There are countless pre-election notions that can, and do, rankle anyone with a functioning memory, but for me nothing is quite as creepy, and disingenuous, as the Republican revisionism about eight-year reign of Bill Clinton. It’s not a unanimous lament among GOP voters, or right-of-center publications—some people still have their marbles—but when a magazine like The Weekly Standard, which was founded in 1995 (and promptly began the Colin Powell for President boomlet), the year after the Republican takeover of Congress, runs an editorial praising the policies of Clinton, one begins to think that it really is Halloween every day in the political world.
It’s probably no coincidence that the author of “Be Like Bill” is the Sarah Palin-apologist Matthew Continetti, who wasn’t yet 20 years old when Clinton exited the White House, much to the relief of most of the country, aside from hard-core Democrats who didn’t blink when the Arkansan pardoned the crook Marc Rich as one of his last official acts as president. Continetti, in fairness, plumps Clinton for championing free trade (as opposed to Obama’s overt protectionism), signing an overdue welfare reform bill and presiding over an economy that was flush with prosperity, and he does acknowledge that it took the stunning results of the 1994 midterm elections to prod Clinton into reaching an arms-length style of détente with the Republicans.
Yet, Continetti misleads readers when he writes, “[Clinton] went so far as to call himself (privately) an Eisenhower Republican,” as if Clinton was proud of that. In fact, that self-identification wasn’t especially private—it was in any number of newspaper articles at the time—and certainly wasn’t to his liking. Clinton, frustrated (at least ostensibly, for if there’s one thing certain about the 42nd president it’s that his overriding ideology was dictated by what worked to his political advantage), by economic realities, angrily told his cabinet in 1993, “I hope you’re all aware we’re all Eisenhower Republicans now. We stand for lower deficits and free trade and the bond market.” As for welfare, it was a calculated political decision in 1996 to cut off any remaining oxygen from his flawed opponent Bob Dole in that year’s election (Clinton had vetoed two welfare reform bills prior to that).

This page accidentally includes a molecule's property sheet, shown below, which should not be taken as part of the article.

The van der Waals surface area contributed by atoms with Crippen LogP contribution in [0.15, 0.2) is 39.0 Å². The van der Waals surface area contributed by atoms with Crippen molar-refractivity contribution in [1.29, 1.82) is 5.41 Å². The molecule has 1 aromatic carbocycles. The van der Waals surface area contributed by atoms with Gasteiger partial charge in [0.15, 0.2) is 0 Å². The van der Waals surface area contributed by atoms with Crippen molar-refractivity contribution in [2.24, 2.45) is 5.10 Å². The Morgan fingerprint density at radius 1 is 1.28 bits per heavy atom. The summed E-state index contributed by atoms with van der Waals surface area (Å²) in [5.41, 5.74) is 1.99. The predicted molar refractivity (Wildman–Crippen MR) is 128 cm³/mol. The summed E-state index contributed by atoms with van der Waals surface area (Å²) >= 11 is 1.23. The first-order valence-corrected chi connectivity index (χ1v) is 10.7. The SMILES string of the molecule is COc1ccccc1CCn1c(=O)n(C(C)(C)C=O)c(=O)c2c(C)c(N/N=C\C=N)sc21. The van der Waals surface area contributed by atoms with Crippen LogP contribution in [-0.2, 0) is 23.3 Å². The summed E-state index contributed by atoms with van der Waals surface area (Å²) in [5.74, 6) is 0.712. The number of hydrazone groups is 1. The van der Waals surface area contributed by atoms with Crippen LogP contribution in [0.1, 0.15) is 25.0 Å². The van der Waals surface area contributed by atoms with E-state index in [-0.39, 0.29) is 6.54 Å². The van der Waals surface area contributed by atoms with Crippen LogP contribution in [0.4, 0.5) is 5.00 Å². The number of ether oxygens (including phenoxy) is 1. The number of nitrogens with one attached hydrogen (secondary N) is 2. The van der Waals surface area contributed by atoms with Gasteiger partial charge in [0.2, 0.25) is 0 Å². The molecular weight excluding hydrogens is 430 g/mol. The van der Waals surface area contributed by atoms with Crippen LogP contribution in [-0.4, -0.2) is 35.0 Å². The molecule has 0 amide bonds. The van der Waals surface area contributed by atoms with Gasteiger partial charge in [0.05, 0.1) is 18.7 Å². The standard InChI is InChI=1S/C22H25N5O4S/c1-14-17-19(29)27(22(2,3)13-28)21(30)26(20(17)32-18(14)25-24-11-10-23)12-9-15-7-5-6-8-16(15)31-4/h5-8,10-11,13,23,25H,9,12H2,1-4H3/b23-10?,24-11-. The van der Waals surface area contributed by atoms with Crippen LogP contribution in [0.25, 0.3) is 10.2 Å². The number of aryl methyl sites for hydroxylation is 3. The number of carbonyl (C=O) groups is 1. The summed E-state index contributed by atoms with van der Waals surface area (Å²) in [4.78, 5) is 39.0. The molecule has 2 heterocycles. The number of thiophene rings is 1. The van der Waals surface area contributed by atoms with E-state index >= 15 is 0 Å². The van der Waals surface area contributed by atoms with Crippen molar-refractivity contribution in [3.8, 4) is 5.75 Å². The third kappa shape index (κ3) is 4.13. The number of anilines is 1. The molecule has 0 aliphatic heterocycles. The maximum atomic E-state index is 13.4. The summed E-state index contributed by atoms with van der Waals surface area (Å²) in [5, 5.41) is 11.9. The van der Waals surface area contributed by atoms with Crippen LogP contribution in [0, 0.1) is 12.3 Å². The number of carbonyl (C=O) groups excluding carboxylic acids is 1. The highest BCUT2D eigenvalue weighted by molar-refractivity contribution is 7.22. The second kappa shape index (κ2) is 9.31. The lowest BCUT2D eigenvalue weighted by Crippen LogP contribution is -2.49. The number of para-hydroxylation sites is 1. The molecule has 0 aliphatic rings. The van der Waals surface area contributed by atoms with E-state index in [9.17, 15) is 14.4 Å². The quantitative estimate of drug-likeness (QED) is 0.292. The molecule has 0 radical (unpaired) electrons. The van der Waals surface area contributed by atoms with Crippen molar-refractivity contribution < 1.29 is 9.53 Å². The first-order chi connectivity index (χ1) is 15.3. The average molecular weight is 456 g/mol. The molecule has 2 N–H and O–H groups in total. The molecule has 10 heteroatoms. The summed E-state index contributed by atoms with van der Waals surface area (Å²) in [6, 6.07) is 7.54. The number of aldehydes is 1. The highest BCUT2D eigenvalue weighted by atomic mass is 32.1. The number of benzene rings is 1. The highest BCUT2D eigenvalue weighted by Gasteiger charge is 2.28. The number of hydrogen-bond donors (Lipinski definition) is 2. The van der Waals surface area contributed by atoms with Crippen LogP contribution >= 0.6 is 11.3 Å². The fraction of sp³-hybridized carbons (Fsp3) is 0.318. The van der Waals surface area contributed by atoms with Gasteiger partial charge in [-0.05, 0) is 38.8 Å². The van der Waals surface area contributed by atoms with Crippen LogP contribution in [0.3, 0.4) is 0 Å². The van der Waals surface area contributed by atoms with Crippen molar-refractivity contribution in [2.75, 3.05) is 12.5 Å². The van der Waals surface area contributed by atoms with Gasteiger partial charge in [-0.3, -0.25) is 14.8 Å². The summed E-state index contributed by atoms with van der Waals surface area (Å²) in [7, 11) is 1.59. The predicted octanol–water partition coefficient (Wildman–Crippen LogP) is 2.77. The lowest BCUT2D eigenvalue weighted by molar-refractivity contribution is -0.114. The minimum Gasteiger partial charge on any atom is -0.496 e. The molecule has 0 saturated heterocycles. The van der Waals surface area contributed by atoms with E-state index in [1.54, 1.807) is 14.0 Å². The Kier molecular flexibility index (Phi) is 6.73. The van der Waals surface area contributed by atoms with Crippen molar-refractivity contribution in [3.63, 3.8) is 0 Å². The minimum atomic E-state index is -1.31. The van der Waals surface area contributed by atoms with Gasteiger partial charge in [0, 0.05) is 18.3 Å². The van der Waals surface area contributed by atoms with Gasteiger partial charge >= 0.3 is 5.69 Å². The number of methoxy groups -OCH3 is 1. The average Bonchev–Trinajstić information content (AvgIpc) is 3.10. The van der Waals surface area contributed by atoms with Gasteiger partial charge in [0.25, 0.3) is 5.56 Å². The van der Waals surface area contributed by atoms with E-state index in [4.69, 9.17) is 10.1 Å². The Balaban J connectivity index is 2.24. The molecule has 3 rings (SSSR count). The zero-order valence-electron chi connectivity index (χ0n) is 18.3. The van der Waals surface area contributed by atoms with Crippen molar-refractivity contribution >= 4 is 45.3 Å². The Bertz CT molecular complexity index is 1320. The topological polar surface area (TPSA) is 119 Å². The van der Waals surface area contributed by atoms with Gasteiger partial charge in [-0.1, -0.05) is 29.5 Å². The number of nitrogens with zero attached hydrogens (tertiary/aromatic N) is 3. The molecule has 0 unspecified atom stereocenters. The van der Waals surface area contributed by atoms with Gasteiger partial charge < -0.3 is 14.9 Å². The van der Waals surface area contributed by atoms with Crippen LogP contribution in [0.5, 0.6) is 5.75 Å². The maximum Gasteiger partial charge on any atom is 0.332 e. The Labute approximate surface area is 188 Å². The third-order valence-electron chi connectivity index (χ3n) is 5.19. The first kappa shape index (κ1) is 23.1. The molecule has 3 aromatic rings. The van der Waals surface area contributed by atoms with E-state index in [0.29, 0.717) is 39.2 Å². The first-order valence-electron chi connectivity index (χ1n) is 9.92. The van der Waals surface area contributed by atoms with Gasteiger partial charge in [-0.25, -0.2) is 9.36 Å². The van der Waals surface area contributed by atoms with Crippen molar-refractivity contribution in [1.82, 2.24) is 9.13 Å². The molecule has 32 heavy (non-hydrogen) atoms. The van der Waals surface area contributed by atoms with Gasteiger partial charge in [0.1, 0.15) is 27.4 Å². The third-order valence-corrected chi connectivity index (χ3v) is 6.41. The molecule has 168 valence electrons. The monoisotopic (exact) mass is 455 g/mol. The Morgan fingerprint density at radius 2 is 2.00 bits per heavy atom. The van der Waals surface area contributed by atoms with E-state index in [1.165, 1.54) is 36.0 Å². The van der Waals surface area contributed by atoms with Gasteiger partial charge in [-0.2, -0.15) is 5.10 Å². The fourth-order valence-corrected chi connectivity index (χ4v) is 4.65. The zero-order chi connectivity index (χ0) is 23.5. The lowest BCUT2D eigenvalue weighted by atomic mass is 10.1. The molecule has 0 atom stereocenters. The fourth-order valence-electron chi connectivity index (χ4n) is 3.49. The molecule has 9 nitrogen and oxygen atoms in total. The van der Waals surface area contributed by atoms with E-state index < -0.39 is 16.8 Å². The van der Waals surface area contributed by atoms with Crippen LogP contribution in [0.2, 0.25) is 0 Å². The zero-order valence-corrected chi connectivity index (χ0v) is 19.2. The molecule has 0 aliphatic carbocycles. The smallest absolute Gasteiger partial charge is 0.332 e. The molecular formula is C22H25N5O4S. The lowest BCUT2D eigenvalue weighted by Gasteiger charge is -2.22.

Continetti is particularly selective about Clinton’s record when he writes that “despite his faults,” he successfully navigated the “Third Way” in politics to unite both parties. Never mind that the Third Way (also bandied about by UK Prime Minister Tony Blair back when he wasn’t considered a villain in the vest pocket of George W. Bush) was ridiculed not only by The Weekly Standard but conservatives in general. As for “despite his faults,” it would take a writer far, far more prolific than myself to provide an explanation to pups just how much Clinton was hated by conservatives.
Hillary’s secretive, and ultimately doomed, healthcare initiatives. Whitewater. Vince Foster. Roger Clinton. The biting of the lower lip in promiscuously phony empathy. And, on the topic of promiscuity, there was Monica Lewinsky and Kenneth Starr and Clinton’s impeachment. While I thought it was rather tawdry that Clinton was fooling around with a young woman half his age, that sort of behavior wasn’t exactly without precedent in the White House. No, what was far more vexing was that Clinton, knowing the news was about to break, had his then-strategist Dick Morris do a quick poll about how he should react. And so he stonewalled, lied about his dalliances, and then ultimately fessed up to the American public, while the media had a ball covering the scorned Hillary and the disapproval of Al Gore. The question was, at least in my mind, if Clinton lied about his own private life, what wouldn’t he lie about?
It’s not just Continetti: in a New York Times story earlier this month, former Senate Majority Leader Trent Lott told reporter Jennifer Steinhauer, “’You know with Clinton the chemistry was right. He was a good old boy from Arkansas, I was a good old boy from Mississippi, and Newt, he was from Georgia. So he knew what I was about, and I knew where he was coming from.” Fellow Republicans, of course, drummed Lott out of power in 2002 after he made a joke about the segregationist presidential candidacy of Strom Thurmond in 1948.
But you expect more from a journalist—at least one from The Weekly Standard, a magazine I like very much—than a politician like Lott, still bitter over his forced resignation eight years ago. The 1990s were, in fact, a far less tumultuous period in American history than today, and who knows how Clinton would’ve governed given the financial crisis that Obama inherited. And it’s just plain fraudulent for any Republican who ranted and raved about Clinton to now reminisce about the good old days when he was president. Don’t they remember “the politics of personal destruction”?